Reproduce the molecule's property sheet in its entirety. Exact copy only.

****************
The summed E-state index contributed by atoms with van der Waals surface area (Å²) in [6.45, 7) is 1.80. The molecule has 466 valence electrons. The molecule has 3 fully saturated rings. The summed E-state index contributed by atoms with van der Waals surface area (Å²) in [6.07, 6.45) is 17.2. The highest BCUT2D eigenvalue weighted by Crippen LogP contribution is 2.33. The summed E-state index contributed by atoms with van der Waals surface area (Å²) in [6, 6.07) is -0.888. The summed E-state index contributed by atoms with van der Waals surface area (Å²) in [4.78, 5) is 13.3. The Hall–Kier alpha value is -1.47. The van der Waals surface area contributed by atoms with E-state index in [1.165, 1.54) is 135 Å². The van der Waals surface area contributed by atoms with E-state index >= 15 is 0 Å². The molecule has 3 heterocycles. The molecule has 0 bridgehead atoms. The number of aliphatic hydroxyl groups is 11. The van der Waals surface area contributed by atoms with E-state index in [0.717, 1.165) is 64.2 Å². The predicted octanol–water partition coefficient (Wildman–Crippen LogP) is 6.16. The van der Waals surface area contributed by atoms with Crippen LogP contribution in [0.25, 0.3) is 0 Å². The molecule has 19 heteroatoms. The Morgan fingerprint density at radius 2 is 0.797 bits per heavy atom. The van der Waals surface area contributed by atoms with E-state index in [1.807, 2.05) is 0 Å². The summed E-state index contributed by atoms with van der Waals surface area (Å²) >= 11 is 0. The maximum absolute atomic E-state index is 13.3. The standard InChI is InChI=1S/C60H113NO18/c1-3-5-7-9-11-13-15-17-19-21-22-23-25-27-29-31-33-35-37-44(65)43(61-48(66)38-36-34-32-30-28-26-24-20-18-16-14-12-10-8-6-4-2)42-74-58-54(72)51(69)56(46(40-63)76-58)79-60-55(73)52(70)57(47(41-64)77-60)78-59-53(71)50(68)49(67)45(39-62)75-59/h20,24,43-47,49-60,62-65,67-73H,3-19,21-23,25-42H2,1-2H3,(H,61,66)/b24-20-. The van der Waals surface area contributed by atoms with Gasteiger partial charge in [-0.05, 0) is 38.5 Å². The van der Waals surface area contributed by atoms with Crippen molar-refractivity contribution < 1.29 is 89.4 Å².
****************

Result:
The summed E-state index contributed by atoms with van der Waals surface area (Å²) in [6.45, 7) is 1.80. The molecule has 466 valence electrons. The molecule has 3 fully saturated rings. The summed E-state index contributed by atoms with van der Waals surface area (Å²) in [6.07, 6.45) is 17.2. The highest BCUT2D eigenvalue weighted by Crippen LogP contribution is 2.33. The summed E-state index contributed by atoms with van der Waals surface area (Å²) in [6, 6.07) is -0.888. The summed E-state index contributed by atoms with van der Waals surface area (Å²) in [4.78, 5) is 13.3. The Hall–Kier alpha value is -1.47. The van der Waals surface area contributed by atoms with E-state index in [1.165, 1.54) is 135 Å². The van der Waals surface area contributed by atoms with E-state index >= 15 is 0 Å². The molecule has 3 heterocycles. The molecule has 0 bridgehead atoms. The number of aliphatic hydroxyl groups is 11. The van der Waals surface area contributed by atoms with E-state index in [0.717, 1.165) is 64.2 Å². The predicted octanol–water partition coefficient (Wildman–Crippen LogP) is 6.16. The van der Waals surface area contributed by atoms with Crippen LogP contribution in [0.25, 0.3) is 0 Å². The molecule has 19 heteroatoms. The Morgan fingerprint density at radius 2 is 0.797 bits per heavy atom. The van der Waals surface area contributed by atoms with E-state index in [1.807, 2.05) is 0 Å². The summed E-state index contributed by atoms with van der Waals surface area (Å²) >= 11 is 0. The maximum absolute atomic E-state index is 13.3. The standard InChI is InChI=1S/C60H113NO18/c1-3-5-7-9-11-13-15-17-19-21-22-23-25-27-29-31-33-35-37-44(65)43(61-48(66)38-36-34-32-30-28-26-24-20-18-16-14-12-10-8-6-4-2)42-74-58-54(72)51(69)56(46(40-63)76-58)79-60-55(73)52(70)57(47(41-64)77-60)78-59-53(71)50(68)49(67)45(39-62)75-59/h20,24,43-47,49-60,62-65,67-73H,3-19,21-23,25-42H2,1-2H3,(H,61,66)/b24-20-. The van der Waals surface area contributed by atoms with Gasteiger partial charge in [-0.05, 0) is 38.5 Å². The van der Waals surface area contributed by atoms with Crippen molar-refractivity contribution < 1.29 is 89.4 Å².